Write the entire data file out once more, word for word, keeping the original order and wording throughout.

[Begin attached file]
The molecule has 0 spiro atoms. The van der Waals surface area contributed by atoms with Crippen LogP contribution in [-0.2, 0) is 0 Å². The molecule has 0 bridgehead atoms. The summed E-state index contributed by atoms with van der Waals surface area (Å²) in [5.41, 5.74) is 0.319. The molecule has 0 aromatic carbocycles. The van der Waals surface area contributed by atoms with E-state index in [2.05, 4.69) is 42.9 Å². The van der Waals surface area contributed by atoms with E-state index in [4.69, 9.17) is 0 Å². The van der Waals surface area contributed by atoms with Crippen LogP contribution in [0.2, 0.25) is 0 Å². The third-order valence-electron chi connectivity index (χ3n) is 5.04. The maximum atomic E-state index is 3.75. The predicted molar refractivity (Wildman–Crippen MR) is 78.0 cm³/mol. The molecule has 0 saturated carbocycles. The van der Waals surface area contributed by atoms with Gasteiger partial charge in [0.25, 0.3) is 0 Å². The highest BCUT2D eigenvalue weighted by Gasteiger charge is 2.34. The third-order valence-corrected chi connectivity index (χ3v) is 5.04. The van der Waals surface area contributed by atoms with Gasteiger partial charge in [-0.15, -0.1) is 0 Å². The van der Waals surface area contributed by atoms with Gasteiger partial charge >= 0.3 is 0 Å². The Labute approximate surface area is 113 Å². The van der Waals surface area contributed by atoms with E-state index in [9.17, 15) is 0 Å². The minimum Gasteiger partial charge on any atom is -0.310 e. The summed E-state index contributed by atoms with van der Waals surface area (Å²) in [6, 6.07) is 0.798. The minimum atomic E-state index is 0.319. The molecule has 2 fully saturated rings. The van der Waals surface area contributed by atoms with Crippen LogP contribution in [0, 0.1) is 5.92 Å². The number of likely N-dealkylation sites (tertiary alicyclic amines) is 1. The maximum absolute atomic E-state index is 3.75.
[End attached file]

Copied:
The molecule has 0 spiro atoms. The van der Waals surface area contributed by atoms with Crippen LogP contribution in [-0.2, 0) is 0 Å². The molecule has 0 bridgehead atoms. The summed E-state index contributed by atoms with van der Waals surface area (Å²) in [5.41, 5.74) is 0.319. The molecule has 0 aromatic carbocycles. The van der Waals surface area contributed by atoms with E-state index in [2.05, 4.69) is 42.9 Å². The van der Waals surface area contributed by atoms with E-state index in [4.69, 9.17) is 0 Å². The van der Waals surface area contributed by atoms with Crippen LogP contribution in [0.2, 0.25) is 0 Å². The third-order valence-electron chi connectivity index (χ3n) is 5.04. The maximum atomic E-state index is 3.75. The predicted molar refractivity (Wildman–Crippen MR) is 78.0 cm³/mol. The molecule has 0 saturated carbocycles. The van der Waals surface area contributed by atoms with Gasteiger partial charge in [0.25, 0.3) is 0 Å². The highest BCUT2D eigenvalue weighted by Gasteiger charge is 2.34. The third-order valence-corrected chi connectivity index (χ3v) is 5.04. The van der Waals surface area contributed by atoms with Gasteiger partial charge in [-0.15, -0.1) is 0 Å². The van der Waals surface area contributed by atoms with Gasteiger partial charge >= 0.3 is 0 Å². The Labute approximate surface area is 113 Å². The van der Waals surface area contributed by atoms with E-state index in [9.17, 15) is 0 Å². The minimum Gasteiger partial charge on any atom is -0.310 e. The summed E-state index contributed by atoms with van der Waals surface area (Å²) in [6, 6.07) is 0.798. The minimum atomic E-state index is 0.319. The molecule has 2 fully saturated rings. The van der Waals surface area contributed by atoms with Crippen LogP contribution in [0, 0.1) is 5.92 Å². The number of likely N-dealkylation sites (tertiary alicyclic amines) is 1. The maximum absolute atomic E-state index is 3.75.